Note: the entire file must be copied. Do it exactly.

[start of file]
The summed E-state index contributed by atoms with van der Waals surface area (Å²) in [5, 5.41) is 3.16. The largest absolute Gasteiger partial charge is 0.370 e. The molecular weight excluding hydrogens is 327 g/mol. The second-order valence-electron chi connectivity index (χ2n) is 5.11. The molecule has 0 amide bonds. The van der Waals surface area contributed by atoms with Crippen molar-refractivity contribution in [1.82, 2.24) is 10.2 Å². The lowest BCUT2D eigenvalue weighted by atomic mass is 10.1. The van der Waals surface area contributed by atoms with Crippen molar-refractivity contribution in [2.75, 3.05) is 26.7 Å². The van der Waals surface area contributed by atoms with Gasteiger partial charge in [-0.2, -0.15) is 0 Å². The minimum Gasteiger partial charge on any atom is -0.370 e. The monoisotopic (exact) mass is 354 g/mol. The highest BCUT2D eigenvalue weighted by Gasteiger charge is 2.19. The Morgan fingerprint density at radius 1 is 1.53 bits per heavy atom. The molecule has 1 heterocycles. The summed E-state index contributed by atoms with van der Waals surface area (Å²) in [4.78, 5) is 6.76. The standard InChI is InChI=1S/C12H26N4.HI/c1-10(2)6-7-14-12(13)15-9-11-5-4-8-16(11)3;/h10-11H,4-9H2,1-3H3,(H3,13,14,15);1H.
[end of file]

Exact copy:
The summed E-state index contributed by atoms with van der Waals surface area (Å²) in [5, 5.41) is 3.16. The largest absolute Gasteiger partial charge is 0.370 e. The molecular weight excluding hydrogens is 327 g/mol. The second-order valence-electron chi connectivity index (χ2n) is 5.11. The molecule has 0 amide bonds. The van der Waals surface area contributed by atoms with Crippen molar-refractivity contribution in [1.82, 2.24) is 10.2 Å². The lowest BCUT2D eigenvalue weighted by atomic mass is 10.1. The van der Waals surface area contributed by atoms with Crippen molar-refractivity contribution in [2.75, 3.05) is 26.7 Å². The van der Waals surface area contributed by atoms with Gasteiger partial charge in [-0.2, -0.15) is 0 Å². The minimum Gasteiger partial charge on any atom is -0.370 e. The monoisotopic (exact) mass is 354 g/mol. The highest BCUT2D eigenvalue weighted by Gasteiger charge is 2.19. The Morgan fingerprint density at radius 1 is 1.53 bits per heavy atom. The molecule has 1 heterocycles. The summed E-state index contributed by atoms with van der Waals surface area (Å²) in [4.78, 5) is 6.76. The standard InChI is InChI=1S/C12H26N4.HI/c1-10(2)6-7-14-12(13)15-9-11-5-4-8-16(11)3;/h10-11H,4-9H2,1-3H3,(H3,13,14,15);1H.